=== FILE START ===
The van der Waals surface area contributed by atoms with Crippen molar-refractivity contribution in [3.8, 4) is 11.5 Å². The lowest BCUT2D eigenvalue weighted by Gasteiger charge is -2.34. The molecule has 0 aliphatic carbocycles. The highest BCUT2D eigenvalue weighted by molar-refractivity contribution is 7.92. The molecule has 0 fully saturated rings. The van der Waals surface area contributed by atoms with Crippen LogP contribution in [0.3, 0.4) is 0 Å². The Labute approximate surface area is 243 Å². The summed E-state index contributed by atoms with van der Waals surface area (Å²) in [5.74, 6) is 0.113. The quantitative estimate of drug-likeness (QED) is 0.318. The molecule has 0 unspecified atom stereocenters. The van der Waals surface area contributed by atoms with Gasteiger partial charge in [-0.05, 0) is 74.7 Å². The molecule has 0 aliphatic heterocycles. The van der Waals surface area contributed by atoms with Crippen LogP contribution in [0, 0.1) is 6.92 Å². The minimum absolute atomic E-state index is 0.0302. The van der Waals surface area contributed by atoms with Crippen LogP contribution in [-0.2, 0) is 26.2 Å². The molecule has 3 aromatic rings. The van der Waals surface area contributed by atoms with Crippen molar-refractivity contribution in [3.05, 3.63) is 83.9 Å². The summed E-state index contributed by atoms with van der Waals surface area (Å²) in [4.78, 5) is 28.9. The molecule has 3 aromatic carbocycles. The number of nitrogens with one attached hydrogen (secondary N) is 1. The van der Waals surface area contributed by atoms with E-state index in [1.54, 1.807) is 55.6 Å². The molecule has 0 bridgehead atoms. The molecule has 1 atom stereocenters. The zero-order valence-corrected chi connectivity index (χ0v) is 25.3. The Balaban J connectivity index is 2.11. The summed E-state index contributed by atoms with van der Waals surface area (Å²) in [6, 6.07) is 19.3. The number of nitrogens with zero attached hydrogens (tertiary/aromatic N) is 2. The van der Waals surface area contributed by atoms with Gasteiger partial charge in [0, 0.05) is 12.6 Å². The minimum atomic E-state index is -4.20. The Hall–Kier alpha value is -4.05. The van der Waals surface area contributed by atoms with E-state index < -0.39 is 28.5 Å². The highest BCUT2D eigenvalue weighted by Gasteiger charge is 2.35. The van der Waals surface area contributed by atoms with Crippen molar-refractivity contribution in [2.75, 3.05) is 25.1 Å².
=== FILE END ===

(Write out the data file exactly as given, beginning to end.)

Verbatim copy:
The van der Waals surface area contributed by atoms with Crippen molar-refractivity contribution in [3.8, 4) is 11.5 Å². The lowest BCUT2D eigenvalue weighted by Gasteiger charge is -2.34. The molecule has 0 aliphatic carbocycles. The highest BCUT2D eigenvalue weighted by molar-refractivity contribution is 7.92. The molecule has 0 fully saturated rings. The van der Waals surface area contributed by atoms with Crippen LogP contribution in [0.3, 0.4) is 0 Å². The Labute approximate surface area is 243 Å². The summed E-state index contributed by atoms with van der Waals surface area (Å²) in [5.74, 6) is 0.113. The quantitative estimate of drug-likeness (QED) is 0.318. The molecule has 0 unspecified atom stereocenters. The van der Waals surface area contributed by atoms with Gasteiger partial charge in [-0.05, 0) is 74.7 Å². The molecule has 0 aliphatic heterocycles. The van der Waals surface area contributed by atoms with Crippen LogP contribution in [0, 0.1) is 6.92 Å². The minimum absolute atomic E-state index is 0.0302. The van der Waals surface area contributed by atoms with Crippen LogP contribution in [-0.2, 0) is 26.2 Å². The molecule has 3 aromatic rings. The van der Waals surface area contributed by atoms with Crippen molar-refractivity contribution in [3.05, 3.63) is 83.9 Å². The summed E-state index contributed by atoms with van der Waals surface area (Å²) in [4.78, 5) is 28.9. The molecule has 3 aromatic carbocycles. The number of nitrogens with one attached hydrogen (secondary N) is 1. The van der Waals surface area contributed by atoms with E-state index in [1.54, 1.807) is 55.6 Å². The molecule has 0 bridgehead atoms. The molecule has 1 atom stereocenters. The zero-order valence-corrected chi connectivity index (χ0v) is 25.3. The Balaban J connectivity index is 2.11. The summed E-state index contributed by atoms with van der Waals surface area (Å²) in [6, 6.07) is 19.3. The number of nitrogens with zero attached hydrogens (tertiary/aromatic N) is 2. The van der Waals surface area contributed by atoms with Gasteiger partial charge in [0, 0.05) is 12.6 Å². The minimum atomic E-state index is -4.20. The Hall–Kier alpha value is -4.05. The van der Waals surface area contributed by atoms with E-state index < -0.39 is 28.5 Å². The highest BCUT2D eigenvalue weighted by Gasteiger charge is 2.35. The van der Waals surface area contributed by atoms with Crippen molar-refractivity contribution in [2.75, 3.05) is 25.1 Å².